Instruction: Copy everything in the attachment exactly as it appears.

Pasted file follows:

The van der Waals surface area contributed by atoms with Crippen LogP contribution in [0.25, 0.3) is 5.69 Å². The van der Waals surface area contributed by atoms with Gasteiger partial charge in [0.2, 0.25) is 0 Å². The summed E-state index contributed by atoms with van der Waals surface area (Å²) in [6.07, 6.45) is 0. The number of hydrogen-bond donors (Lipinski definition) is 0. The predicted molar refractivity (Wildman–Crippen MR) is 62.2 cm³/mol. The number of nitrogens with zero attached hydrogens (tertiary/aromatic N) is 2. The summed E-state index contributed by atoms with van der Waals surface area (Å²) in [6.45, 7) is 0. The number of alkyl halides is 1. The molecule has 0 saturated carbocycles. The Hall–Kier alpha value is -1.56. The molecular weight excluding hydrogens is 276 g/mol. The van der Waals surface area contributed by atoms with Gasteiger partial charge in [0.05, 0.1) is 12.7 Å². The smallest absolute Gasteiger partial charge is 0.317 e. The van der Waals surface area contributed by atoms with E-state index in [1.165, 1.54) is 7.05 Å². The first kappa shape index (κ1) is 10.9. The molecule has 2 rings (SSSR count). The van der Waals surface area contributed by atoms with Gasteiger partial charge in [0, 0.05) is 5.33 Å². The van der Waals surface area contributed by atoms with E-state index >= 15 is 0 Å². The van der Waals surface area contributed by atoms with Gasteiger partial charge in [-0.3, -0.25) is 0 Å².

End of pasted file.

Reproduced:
The van der Waals surface area contributed by atoms with Crippen LogP contribution in [0.25, 0.3) is 5.69 Å². The van der Waals surface area contributed by atoms with Gasteiger partial charge in [0.2, 0.25) is 0 Å². The summed E-state index contributed by atoms with van der Waals surface area (Å²) in [6.07, 6.45) is 0. The number of hydrogen-bond donors (Lipinski definition) is 0. The predicted molar refractivity (Wildman–Crippen MR) is 62.2 cm³/mol. The number of nitrogens with zero attached hydrogens (tertiary/aromatic N) is 2. The summed E-state index contributed by atoms with van der Waals surface area (Å²) in [6.45, 7) is 0. The number of alkyl halides is 1. The molecule has 0 saturated carbocycles. The Hall–Kier alpha value is -1.56. The molecular weight excluding hydrogens is 276 g/mol. The van der Waals surface area contributed by atoms with Gasteiger partial charge in [0.05, 0.1) is 12.7 Å². The smallest absolute Gasteiger partial charge is 0.317 e. The van der Waals surface area contributed by atoms with E-state index in [1.165, 1.54) is 7.05 Å². The first kappa shape index (κ1) is 10.9. The molecule has 2 rings (SSSR count). The van der Waals surface area contributed by atoms with Gasteiger partial charge in [0, 0.05) is 5.33 Å². The van der Waals surface area contributed by atoms with E-state index >= 15 is 0 Å². The van der Waals surface area contributed by atoms with Gasteiger partial charge in [-0.3, -0.25) is 0 Å².